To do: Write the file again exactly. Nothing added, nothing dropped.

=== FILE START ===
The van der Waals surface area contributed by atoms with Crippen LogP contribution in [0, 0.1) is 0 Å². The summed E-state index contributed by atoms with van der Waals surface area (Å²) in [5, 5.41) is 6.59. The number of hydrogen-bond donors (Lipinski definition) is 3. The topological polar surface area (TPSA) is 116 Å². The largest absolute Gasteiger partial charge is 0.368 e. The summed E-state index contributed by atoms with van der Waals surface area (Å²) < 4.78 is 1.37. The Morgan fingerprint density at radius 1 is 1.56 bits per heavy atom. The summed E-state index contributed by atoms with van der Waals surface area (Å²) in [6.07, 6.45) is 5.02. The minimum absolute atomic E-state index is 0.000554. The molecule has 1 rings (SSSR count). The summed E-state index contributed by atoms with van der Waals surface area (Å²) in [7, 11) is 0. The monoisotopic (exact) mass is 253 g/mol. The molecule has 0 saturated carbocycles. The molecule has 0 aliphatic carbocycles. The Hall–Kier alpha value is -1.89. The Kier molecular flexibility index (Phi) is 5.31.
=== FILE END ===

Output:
The van der Waals surface area contributed by atoms with Crippen LogP contribution in [0, 0.1) is 0 Å². The summed E-state index contributed by atoms with van der Waals surface area (Å²) in [5, 5.41) is 6.59. The number of hydrogen-bond donors (Lipinski definition) is 3. The topological polar surface area (TPSA) is 116 Å². The largest absolute Gasteiger partial charge is 0.368 e. The summed E-state index contributed by atoms with van der Waals surface area (Å²) < 4.78 is 1.37. The Morgan fingerprint density at radius 1 is 1.56 bits per heavy atom. The summed E-state index contributed by atoms with van der Waals surface area (Å²) in [6.07, 6.45) is 5.02. The minimum absolute atomic E-state index is 0.000554. The molecule has 1 rings (SSSR count). The summed E-state index contributed by atoms with van der Waals surface area (Å²) in [7, 11) is 0. The monoisotopic (exact) mass is 253 g/mol. The molecule has 0 saturated carbocycles. The molecule has 0 aliphatic carbocycles. The Hall–Kier alpha value is -1.89. The Kier molecular flexibility index (Phi) is 5.31.